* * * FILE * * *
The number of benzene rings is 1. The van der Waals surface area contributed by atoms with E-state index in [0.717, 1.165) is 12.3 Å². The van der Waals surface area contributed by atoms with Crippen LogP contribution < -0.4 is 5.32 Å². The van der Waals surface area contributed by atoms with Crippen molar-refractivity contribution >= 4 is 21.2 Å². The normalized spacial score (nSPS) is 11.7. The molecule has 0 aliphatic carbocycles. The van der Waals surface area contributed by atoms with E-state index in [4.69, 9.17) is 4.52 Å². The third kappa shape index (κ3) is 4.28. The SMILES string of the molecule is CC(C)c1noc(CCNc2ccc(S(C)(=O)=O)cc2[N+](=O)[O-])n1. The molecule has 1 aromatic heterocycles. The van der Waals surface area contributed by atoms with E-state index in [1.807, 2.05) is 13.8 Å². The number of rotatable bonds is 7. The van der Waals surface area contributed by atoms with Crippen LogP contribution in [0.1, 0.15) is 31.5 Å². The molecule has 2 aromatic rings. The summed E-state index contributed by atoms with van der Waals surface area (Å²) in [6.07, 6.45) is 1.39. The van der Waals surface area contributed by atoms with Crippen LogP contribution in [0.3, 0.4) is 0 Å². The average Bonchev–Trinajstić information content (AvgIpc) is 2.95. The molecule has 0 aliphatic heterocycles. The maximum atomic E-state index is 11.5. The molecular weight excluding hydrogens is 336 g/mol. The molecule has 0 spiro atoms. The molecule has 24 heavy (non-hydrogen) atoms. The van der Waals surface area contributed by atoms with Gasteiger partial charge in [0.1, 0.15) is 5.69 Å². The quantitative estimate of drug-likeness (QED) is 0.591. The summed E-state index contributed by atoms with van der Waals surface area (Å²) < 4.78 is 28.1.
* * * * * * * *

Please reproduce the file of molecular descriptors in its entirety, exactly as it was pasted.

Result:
The number of benzene rings is 1. The van der Waals surface area contributed by atoms with E-state index in [0.717, 1.165) is 12.3 Å². The van der Waals surface area contributed by atoms with Crippen LogP contribution < -0.4 is 5.32 Å². The van der Waals surface area contributed by atoms with Crippen molar-refractivity contribution >= 4 is 21.2 Å². The normalized spacial score (nSPS) is 11.7. The molecule has 0 aliphatic carbocycles. The van der Waals surface area contributed by atoms with E-state index in [4.69, 9.17) is 4.52 Å². The third kappa shape index (κ3) is 4.28. The SMILES string of the molecule is CC(C)c1noc(CCNc2ccc(S(C)(=O)=O)cc2[N+](=O)[O-])n1. The molecule has 1 aromatic heterocycles. The van der Waals surface area contributed by atoms with E-state index in [1.807, 2.05) is 13.8 Å². The number of rotatable bonds is 7. The van der Waals surface area contributed by atoms with Crippen LogP contribution in [0.1, 0.15) is 31.5 Å². The molecule has 2 aromatic rings. The summed E-state index contributed by atoms with van der Waals surface area (Å²) in [6.07, 6.45) is 1.39. The van der Waals surface area contributed by atoms with Crippen LogP contribution in [0.3, 0.4) is 0 Å². The average Bonchev–Trinajstić information content (AvgIpc) is 2.95. The molecule has 0 aliphatic heterocycles. The maximum atomic E-state index is 11.5. The molecular weight excluding hydrogens is 336 g/mol. The molecule has 0 spiro atoms. The molecule has 24 heavy (non-hydrogen) atoms. The van der Waals surface area contributed by atoms with Gasteiger partial charge in [0.1, 0.15) is 5.69 Å². The quantitative estimate of drug-likeness (QED) is 0.591. The summed E-state index contributed by atoms with van der Waals surface area (Å²) < 4.78 is 28.1.